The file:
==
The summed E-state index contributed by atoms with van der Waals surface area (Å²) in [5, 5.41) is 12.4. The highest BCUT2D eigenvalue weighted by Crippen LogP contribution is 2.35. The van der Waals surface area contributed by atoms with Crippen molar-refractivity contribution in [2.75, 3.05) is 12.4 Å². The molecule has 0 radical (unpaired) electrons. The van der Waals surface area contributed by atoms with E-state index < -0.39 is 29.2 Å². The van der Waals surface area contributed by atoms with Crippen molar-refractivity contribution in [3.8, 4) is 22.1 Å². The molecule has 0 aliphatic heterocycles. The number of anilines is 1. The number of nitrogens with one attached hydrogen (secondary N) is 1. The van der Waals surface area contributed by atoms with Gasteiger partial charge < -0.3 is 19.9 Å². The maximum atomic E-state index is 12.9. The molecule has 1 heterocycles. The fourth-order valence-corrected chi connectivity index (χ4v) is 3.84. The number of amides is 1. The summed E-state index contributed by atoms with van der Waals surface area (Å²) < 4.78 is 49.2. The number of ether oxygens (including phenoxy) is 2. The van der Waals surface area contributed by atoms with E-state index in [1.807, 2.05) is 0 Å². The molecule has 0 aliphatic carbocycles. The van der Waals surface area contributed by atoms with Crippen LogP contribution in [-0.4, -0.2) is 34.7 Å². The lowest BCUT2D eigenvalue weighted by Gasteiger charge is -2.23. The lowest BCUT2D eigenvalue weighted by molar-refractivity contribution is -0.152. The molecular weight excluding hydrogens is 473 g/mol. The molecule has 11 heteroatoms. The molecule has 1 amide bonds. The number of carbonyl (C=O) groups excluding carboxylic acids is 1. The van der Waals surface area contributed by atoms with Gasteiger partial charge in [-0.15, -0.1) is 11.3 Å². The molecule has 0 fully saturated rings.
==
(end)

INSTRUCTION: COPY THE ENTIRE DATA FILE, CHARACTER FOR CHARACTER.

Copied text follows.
The summed E-state index contributed by atoms with van der Waals surface area (Å²) in [5, 5.41) is 12.4. The highest BCUT2D eigenvalue weighted by Crippen LogP contribution is 2.35. The van der Waals surface area contributed by atoms with Crippen molar-refractivity contribution in [2.75, 3.05) is 12.4 Å². The molecule has 0 radical (unpaired) electrons. The van der Waals surface area contributed by atoms with E-state index < -0.39 is 29.2 Å². The van der Waals surface area contributed by atoms with Crippen molar-refractivity contribution in [3.8, 4) is 22.1 Å². The molecule has 0 aliphatic heterocycles. The number of anilines is 1. The number of nitrogens with one attached hydrogen (secondary N) is 1. The van der Waals surface area contributed by atoms with Gasteiger partial charge < -0.3 is 19.9 Å². The maximum atomic E-state index is 12.9. The molecule has 1 heterocycles. The fourth-order valence-corrected chi connectivity index (χ4v) is 3.84. The number of amides is 1. The summed E-state index contributed by atoms with van der Waals surface area (Å²) < 4.78 is 49.2. The number of ether oxygens (including phenoxy) is 2. The van der Waals surface area contributed by atoms with E-state index in [1.807, 2.05) is 0 Å². The molecule has 0 aliphatic carbocycles. The van der Waals surface area contributed by atoms with Crippen LogP contribution in [-0.4, -0.2) is 34.7 Å². The lowest BCUT2D eigenvalue weighted by Gasteiger charge is -2.23. The lowest BCUT2D eigenvalue weighted by molar-refractivity contribution is -0.152. The molecular weight excluding hydrogens is 473 g/mol. The molecule has 11 heteroatoms. The molecule has 1 amide bonds. The number of carbonyl (C=O) groups excluding carboxylic acids is 1. The van der Waals surface area contributed by atoms with Gasteiger partial charge in [-0.15, -0.1) is 11.3 Å². The molecule has 0 fully saturated rings.